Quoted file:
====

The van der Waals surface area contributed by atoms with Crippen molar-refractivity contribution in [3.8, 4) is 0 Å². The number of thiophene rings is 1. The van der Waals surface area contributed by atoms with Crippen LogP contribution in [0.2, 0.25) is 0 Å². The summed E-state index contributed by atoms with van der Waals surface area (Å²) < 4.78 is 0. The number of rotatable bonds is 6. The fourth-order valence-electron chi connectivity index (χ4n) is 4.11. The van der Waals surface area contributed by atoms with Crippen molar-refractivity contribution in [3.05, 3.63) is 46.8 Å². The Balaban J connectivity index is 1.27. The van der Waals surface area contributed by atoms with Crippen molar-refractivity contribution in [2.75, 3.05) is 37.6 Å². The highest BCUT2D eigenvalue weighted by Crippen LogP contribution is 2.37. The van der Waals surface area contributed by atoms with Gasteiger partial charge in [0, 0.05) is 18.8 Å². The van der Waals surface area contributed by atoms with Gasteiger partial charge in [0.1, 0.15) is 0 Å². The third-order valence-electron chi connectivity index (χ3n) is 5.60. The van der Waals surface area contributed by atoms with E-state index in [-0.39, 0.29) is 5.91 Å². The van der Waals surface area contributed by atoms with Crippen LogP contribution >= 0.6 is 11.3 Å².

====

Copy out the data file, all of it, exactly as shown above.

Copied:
The van der Waals surface area contributed by atoms with Crippen molar-refractivity contribution in [3.8, 4) is 0 Å². The number of thiophene rings is 1. The van der Waals surface area contributed by atoms with Crippen LogP contribution in [0.2, 0.25) is 0 Å². The summed E-state index contributed by atoms with van der Waals surface area (Å²) < 4.78 is 0. The number of rotatable bonds is 6. The fourth-order valence-electron chi connectivity index (χ4n) is 4.11. The van der Waals surface area contributed by atoms with Crippen molar-refractivity contribution in [3.05, 3.63) is 46.8 Å². The Balaban J connectivity index is 1.27. The van der Waals surface area contributed by atoms with Crippen molar-refractivity contribution in [2.75, 3.05) is 37.6 Å². The highest BCUT2D eigenvalue weighted by Crippen LogP contribution is 2.37. The van der Waals surface area contributed by atoms with Gasteiger partial charge in [0, 0.05) is 18.8 Å². The van der Waals surface area contributed by atoms with Gasteiger partial charge in [0.1, 0.15) is 0 Å². The third-order valence-electron chi connectivity index (χ3n) is 5.60. The van der Waals surface area contributed by atoms with E-state index in [-0.39, 0.29) is 5.91 Å². The van der Waals surface area contributed by atoms with Crippen LogP contribution >= 0.6 is 11.3 Å².